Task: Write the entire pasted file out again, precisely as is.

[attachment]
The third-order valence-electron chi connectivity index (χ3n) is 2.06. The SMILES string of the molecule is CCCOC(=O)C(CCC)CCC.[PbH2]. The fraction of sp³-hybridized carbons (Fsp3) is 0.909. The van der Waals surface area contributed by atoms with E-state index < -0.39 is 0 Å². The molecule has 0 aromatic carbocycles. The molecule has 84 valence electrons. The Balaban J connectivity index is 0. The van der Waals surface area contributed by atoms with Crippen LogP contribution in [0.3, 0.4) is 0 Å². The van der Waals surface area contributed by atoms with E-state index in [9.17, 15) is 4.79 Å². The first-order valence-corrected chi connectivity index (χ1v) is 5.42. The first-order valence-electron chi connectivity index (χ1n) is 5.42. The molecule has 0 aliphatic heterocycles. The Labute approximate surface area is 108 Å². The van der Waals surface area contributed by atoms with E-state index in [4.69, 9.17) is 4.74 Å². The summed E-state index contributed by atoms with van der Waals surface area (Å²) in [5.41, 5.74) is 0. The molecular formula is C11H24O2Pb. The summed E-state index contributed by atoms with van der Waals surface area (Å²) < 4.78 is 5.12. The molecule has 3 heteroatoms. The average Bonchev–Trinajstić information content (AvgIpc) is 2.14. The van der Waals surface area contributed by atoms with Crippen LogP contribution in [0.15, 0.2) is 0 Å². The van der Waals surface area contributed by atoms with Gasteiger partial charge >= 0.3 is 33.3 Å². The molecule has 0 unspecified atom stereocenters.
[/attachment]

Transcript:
The third-order valence-electron chi connectivity index (χ3n) is 2.06. The SMILES string of the molecule is CCCOC(=O)C(CCC)CCC.[PbH2]. The fraction of sp³-hybridized carbons (Fsp3) is 0.909. The van der Waals surface area contributed by atoms with E-state index < -0.39 is 0 Å². The molecule has 0 aromatic carbocycles. The molecule has 84 valence electrons. The Balaban J connectivity index is 0. The van der Waals surface area contributed by atoms with Crippen LogP contribution in [0.3, 0.4) is 0 Å². The van der Waals surface area contributed by atoms with E-state index in [9.17, 15) is 4.79 Å². The first-order valence-corrected chi connectivity index (χ1v) is 5.42. The first-order valence-electron chi connectivity index (χ1n) is 5.42. The molecule has 0 aliphatic heterocycles. The Labute approximate surface area is 108 Å². The van der Waals surface area contributed by atoms with E-state index in [4.69, 9.17) is 4.74 Å². The summed E-state index contributed by atoms with van der Waals surface area (Å²) in [5.41, 5.74) is 0. The molecular formula is C11H24O2Pb. The summed E-state index contributed by atoms with van der Waals surface area (Å²) < 4.78 is 5.12. The molecule has 3 heteroatoms. The average Bonchev–Trinajstić information content (AvgIpc) is 2.14. The van der Waals surface area contributed by atoms with Crippen LogP contribution in [0.15, 0.2) is 0 Å². The van der Waals surface area contributed by atoms with Gasteiger partial charge >= 0.3 is 33.3 Å². The molecule has 0 unspecified atom stereocenters.